NAR's existing home sales really shot up in June with a 3.2% sales increase to 5.49 million annualized existing home sales. This is an eight and a half year high. In February 2007 existing home sales were 5.79 million. This makes sales 9.6% higher than June of last year. Existing home sales have been above their year previous amounts for six months now. Prices are clearly in unaffordable territory as the median home price just surpassed the housing bubble July 2006 peak and hit a new record.
The national median existing home sales price, all types, is $235,400, a 6.5% increase from a year ago. This is a record and beats the previous $230,400 July 2006 high. The median price has also increased for 40 months in a row. Who says the housing bubble cannot return, even when adjusting for inflation. The average existing sales price for homes in February was 280,300, a 4.6% increase from a year ago.  :Anyone see a wager increase to support these soaring home prices? Of course not. Below is a graph of the median price.
NAR Economist Yun claims it is just the improving economy and the threat of interest rates rising that has caused the increase. He did not mention soaring rents causing people to take more of a risk on buying a home.
June sales were also likely propelled by the spring's initial phase of rising mortgage rates, which usually prods some prospective buyers to buy now rather than wait until later when borrowing costs could be higher.
Distressed home sales are now only 8% of all sales, a low not seen since August of last year. Distressed sales were 11% of all sales a year ago. Foreclosures were 6% while short sales were 2% of all sales. The discount breakdown was 15% for foreclosures and short sales were a 18% price break.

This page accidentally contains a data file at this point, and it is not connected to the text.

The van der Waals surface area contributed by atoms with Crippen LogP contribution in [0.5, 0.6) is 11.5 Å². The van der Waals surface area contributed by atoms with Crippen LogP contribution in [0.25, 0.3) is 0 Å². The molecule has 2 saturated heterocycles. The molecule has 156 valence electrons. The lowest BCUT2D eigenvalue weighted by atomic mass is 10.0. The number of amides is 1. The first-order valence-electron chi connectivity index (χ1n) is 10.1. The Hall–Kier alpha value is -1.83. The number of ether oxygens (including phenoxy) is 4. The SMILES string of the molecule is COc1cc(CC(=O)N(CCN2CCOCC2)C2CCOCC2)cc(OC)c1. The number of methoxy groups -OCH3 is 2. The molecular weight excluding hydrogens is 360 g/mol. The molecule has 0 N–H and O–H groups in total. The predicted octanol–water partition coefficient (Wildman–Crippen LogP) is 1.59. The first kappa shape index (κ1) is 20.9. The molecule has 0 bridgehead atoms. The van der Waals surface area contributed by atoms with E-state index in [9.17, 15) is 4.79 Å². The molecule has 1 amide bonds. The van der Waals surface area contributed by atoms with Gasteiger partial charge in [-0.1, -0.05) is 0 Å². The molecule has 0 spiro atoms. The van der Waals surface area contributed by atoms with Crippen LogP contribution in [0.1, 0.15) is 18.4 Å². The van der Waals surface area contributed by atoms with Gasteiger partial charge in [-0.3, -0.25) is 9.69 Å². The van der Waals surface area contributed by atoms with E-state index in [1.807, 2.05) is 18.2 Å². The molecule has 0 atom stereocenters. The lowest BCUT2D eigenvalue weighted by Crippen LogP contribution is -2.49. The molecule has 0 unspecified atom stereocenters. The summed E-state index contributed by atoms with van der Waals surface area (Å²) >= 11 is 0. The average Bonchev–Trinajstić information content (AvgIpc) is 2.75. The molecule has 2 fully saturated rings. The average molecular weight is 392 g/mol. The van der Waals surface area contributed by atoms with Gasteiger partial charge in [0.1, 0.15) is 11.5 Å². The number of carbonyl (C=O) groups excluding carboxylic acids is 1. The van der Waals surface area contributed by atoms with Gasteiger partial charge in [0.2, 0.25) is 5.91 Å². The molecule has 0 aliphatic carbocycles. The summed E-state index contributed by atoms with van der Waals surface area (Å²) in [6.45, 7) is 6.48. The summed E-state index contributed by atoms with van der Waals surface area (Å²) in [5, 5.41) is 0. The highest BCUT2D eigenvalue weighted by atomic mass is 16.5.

Investors were 12% of all sales and 66% of these investors paid cash. This is a low in comparison to August of last year. All cash buyers were 22% of all sales, a low not seen since December 2009. A year ago all cash buyers were 32% of all existing home sales. First time home buyers were 30% of the sales.
The median time for a home to be on the market was 34 days, also a new record since NAR started tracking this in May 2011. Short sales by themselves took 129 days, foreclosures in 39 days and non-distressed homes took 33 days. Housing inventory from a year ago has increased 0.4% but is up 0.9% from the previous month. Current the 2.3 million homes available for sale are a 5.0 months supply.
On a separate note, RealtyTrac reported June foreclosures decreased by 8% for the month and are up 9% for the year. RealtyTrac reports 787,959 properties are in the foreclosure process or already bank owned.
Below is NAR's breakdown by existing home sales type and regions. The west has the most unaffordable housing consistently.
June existing-home sales in the Northeast climbed 4.3 percent to an annual rate of 720,000, and are now 12.5 percent above a year ago. The median price in the Northeast was $281,200, which is 3.9 percent higher than June 2014.
In the Midwest, existing-home sales rose 4.7 percent to an annual rate of 1.33 million in June, and are 12.7 percent above June 2014. The median price in the Midwest was $190,000, up 7.2 percent from a year ago.
Existing-home sales in the South increased 2.3 percent to an annual rate of 2.20 million in June, and are 7.3 percent above June 2014. The median price in the South was $205,000, up 7.2 percent from a year ago.
Existing-home sales in the West rose 2.5 percent to an annual rate of 1.24 million in June, and are 8.8 percent above a year ago. The median price in the West was $328,900, which is 9.9 percent above June 2014.
Here are our past overviews of existing home sales not revised.